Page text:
Under-fire chairwoman Baroness Margaret Ford and OPLC chief executive Andrew Altman will be grilled at City Hall and will be expected to answer why – despite their promises – that the long-term future of the Â£500m showpiece venue is still not known less than 300 days from the Games.
West Ham and Newham Council were awarded the stadium earlier this year but beaten bidder Tottenham Hotspur have only recent dropped their threat to take the decision to a judicial review, while an anonymous complaint about the process was also made to the European Commission.
The stadium, which is expected to cost Â£5m a year to run, will now remain in public ownership and the OPLC will try and find a range of tenants willing to pay rental on its use, who are expected to include West Ham.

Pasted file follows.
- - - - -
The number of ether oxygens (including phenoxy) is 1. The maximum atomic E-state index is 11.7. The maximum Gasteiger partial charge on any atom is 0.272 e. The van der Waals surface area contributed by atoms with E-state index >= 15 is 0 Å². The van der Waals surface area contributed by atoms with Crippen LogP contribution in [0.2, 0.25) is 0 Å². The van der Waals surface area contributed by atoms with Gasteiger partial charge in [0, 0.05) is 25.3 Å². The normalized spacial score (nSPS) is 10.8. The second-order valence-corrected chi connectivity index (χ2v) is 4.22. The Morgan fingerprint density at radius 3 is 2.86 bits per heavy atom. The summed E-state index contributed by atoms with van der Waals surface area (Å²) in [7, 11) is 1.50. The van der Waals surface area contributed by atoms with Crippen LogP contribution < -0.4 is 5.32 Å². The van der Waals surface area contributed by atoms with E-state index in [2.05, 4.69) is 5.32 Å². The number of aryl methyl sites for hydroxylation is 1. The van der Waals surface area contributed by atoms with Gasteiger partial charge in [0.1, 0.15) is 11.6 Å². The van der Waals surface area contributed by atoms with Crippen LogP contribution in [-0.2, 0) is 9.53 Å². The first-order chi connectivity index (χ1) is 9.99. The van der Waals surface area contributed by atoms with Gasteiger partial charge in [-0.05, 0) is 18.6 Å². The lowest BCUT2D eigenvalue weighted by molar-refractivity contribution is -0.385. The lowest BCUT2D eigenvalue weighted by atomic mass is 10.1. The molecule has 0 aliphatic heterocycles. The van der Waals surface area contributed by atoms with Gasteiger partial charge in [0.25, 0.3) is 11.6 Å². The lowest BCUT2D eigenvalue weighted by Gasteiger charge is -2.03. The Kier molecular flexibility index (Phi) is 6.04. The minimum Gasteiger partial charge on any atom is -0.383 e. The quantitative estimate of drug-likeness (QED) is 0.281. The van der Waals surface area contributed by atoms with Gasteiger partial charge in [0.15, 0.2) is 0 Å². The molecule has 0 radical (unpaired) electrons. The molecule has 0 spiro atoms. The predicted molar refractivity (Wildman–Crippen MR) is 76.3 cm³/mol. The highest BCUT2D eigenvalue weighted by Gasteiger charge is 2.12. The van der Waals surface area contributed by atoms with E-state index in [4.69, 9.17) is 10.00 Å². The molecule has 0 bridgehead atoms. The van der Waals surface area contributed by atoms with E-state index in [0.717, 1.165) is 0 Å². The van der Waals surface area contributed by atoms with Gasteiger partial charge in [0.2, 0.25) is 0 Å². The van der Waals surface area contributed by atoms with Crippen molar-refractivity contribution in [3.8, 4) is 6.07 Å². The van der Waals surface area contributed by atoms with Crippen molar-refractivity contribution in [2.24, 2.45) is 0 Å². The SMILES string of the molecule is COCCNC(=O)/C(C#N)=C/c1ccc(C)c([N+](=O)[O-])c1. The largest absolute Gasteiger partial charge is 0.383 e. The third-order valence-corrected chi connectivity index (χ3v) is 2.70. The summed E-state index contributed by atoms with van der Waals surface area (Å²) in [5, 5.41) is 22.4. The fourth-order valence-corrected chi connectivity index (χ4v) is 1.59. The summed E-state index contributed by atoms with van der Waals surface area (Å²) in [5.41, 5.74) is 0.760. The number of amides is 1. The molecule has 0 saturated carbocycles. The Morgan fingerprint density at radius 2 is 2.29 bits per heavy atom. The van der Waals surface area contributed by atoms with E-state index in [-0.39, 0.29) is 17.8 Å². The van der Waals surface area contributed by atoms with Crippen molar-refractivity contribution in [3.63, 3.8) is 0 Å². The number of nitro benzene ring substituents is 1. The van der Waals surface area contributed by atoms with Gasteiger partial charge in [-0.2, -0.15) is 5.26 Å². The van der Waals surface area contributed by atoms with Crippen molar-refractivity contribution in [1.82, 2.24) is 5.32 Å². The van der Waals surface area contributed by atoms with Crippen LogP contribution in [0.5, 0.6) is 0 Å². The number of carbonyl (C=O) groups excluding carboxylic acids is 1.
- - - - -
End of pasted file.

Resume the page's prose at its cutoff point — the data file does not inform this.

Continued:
The estimated Â£50m cost of converting the venue from its Games time capacity of 80,000 to 60,000, will now be drawn from OPLC fund.
â€œFive years after London won the bid and we seem to be back to square one, with no agreement on who will take over the stadium after the Games,” said Dee Doocey, the head of the London Assembly’s economy, culture and sport committee.
â€œThe collapse of the West Ham deal risks significant delay and potential cost. We want to know what went wrong and what the consequences will be for the OPLC – and ultimately – the taxpayer.”
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